102 minutes| U.S.A.| 1990| Colour| 35mm

Alice (Mia Farrow) would seem to have it all: rich husband (William Hurt), children, luxurious home, and a network of maids and masseurs to service her every surface need. Yet a meeting with a saxophonist (Joe Mantegna) triggers forbidden feelings of desire and sessions with a Chinese acupuncturist (Keye Luke, in his last film role) transport her to a dream realm where, in indulging her fantasies, Alice begins to shed her illusions.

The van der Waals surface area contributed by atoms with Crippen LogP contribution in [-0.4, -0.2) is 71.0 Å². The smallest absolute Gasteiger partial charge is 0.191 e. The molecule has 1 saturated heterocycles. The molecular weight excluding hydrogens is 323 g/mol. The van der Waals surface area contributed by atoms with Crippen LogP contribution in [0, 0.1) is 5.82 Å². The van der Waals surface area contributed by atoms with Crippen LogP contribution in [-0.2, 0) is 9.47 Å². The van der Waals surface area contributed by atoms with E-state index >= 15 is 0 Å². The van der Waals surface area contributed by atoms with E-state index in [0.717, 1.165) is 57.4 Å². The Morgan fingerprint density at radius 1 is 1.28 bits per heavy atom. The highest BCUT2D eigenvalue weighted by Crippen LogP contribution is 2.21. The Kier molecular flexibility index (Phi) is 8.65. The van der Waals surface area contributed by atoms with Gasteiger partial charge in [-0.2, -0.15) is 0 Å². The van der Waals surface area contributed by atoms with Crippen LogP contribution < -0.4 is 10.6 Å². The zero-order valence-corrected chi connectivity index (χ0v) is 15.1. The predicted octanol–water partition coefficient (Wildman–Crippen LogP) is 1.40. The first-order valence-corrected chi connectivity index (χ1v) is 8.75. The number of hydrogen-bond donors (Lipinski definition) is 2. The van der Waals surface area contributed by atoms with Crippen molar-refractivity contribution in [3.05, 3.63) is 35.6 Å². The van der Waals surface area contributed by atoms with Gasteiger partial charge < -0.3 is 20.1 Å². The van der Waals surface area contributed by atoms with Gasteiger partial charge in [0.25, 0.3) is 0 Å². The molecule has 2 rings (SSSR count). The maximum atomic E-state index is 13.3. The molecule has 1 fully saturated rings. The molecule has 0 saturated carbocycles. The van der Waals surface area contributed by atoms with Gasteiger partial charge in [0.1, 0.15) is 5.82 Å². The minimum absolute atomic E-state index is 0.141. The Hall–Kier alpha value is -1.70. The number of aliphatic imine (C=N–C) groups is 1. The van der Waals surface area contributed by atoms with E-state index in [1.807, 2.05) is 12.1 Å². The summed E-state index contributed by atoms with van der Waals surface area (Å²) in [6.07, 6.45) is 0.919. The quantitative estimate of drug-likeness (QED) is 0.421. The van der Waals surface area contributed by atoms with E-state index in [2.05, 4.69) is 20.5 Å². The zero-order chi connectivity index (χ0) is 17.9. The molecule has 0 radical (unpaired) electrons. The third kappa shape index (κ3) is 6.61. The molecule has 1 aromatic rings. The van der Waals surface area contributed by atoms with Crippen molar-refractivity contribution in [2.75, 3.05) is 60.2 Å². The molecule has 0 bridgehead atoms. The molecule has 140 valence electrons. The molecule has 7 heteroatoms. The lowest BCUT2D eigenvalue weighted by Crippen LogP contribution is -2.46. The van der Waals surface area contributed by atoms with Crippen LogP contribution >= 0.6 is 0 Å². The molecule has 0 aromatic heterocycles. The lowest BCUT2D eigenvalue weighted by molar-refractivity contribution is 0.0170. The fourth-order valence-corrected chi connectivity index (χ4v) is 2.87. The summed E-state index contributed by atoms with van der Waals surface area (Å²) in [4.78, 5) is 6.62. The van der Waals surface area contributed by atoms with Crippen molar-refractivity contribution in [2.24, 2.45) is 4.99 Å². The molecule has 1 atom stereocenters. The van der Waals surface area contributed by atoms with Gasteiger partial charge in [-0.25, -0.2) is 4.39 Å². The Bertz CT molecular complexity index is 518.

This is Allen’s stab at magical realism, where themes of identity crisis, creative frustration, and Catholic guilt endearingly rub shoulders with surrealist comedy, as Alice on occasion becomes invisible and starts talking to the ghost of an ex-boyfriend (‘Considering you’re dead, you look great,’ she tells him). Mia Farrow gives one of her most richly shaded performances, and look out for Bernadette Peters’ terrific cameo as the heroine’s impatient, supernatural Muse: it really sparkles.

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